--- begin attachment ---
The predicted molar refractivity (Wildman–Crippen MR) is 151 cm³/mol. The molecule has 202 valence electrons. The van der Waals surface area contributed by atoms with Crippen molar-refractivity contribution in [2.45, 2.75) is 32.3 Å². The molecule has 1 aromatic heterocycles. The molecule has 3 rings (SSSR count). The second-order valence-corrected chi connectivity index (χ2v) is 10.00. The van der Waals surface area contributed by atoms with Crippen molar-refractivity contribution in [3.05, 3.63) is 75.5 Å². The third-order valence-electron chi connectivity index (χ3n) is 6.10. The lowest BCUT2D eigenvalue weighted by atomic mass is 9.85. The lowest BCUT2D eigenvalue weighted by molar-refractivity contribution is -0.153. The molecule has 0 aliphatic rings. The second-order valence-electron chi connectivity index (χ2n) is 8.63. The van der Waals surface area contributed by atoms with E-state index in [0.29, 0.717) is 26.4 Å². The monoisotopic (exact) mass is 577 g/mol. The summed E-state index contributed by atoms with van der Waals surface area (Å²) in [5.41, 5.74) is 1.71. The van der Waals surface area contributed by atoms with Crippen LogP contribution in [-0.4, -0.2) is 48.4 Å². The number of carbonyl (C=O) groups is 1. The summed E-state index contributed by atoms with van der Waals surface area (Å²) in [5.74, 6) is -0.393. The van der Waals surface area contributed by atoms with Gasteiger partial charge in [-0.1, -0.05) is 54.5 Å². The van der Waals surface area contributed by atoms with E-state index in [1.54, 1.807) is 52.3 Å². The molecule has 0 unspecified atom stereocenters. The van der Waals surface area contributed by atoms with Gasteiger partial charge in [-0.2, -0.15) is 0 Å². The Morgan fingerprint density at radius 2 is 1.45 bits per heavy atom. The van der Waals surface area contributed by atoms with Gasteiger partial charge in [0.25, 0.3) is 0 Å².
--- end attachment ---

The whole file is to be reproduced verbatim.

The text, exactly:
The predicted molar refractivity (Wildman–Crippen MR) is 151 cm³/mol. The molecule has 202 valence electrons. The van der Waals surface area contributed by atoms with Crippen molar-refractivity contribution in [2.45, 2.75) is 32.3 Å². The molecule has 1 aromatic heterocycles. The molecule has 3 rings (SSSR count). The second-order valence-corrected chi connectivity index (χ2v) is 10.00. The van der Waals surface area contributed by atoms with Crippen molar-refractivity contribution in [3.05, 3.63) is 75.5 Å². The third-order valence-electron chi connectivity index (χ3n) is 6.10. The lowest BCUT2D eigenvalue weighted by atomic mass is 9.85. The lowest BCUT2D eigenvalue weighted by molar-refractivity contribution is -0.153. The molecule has 0 aliphatic rings. The second-order valence-electron chi connectivity index (χ2n) is 8.63. The van der Waals surface area contributed by atoms with E-state index in [0.29, 0.717) is 26.4 Å². The monoisotopic (exact) mass is 577 g/mol. The summed E-state index contributed by atoms with van der Waals surface area (Å²) in [5.41, 5.74) is 1.71. The van der Waals surface area contributed by atoms with Crippen LogP contribution in [-0.4, -0.2) is 48.4 Å². The number of carbonyl (C=O) groups is 1. The summed E-state index contributed by atoms with van der Waals surface area (Å²) in [5.74, 6) is -0.393. The van der Waals surface area contributed by atoms with Gasteiger partial charge in [-0.1, -0.05) is 54.5 Å². The van der Waals surface area contributed by atoms with E-state index in [1.54, 1.807) is 52.3 Å². The molecule has 0 unspecified atom stereocenters. The van der Waals surface area contributed by atoms with Gasteiger partial charge in [-0.2, -0.15) is 0 Å². The Morgan fingerprint density at radius 2 is 1.45 bits per heavy atom. The van der Waals surface area contributed by atoms with Gasteiger partial charge in [0.25, 0.3) is 0 Å².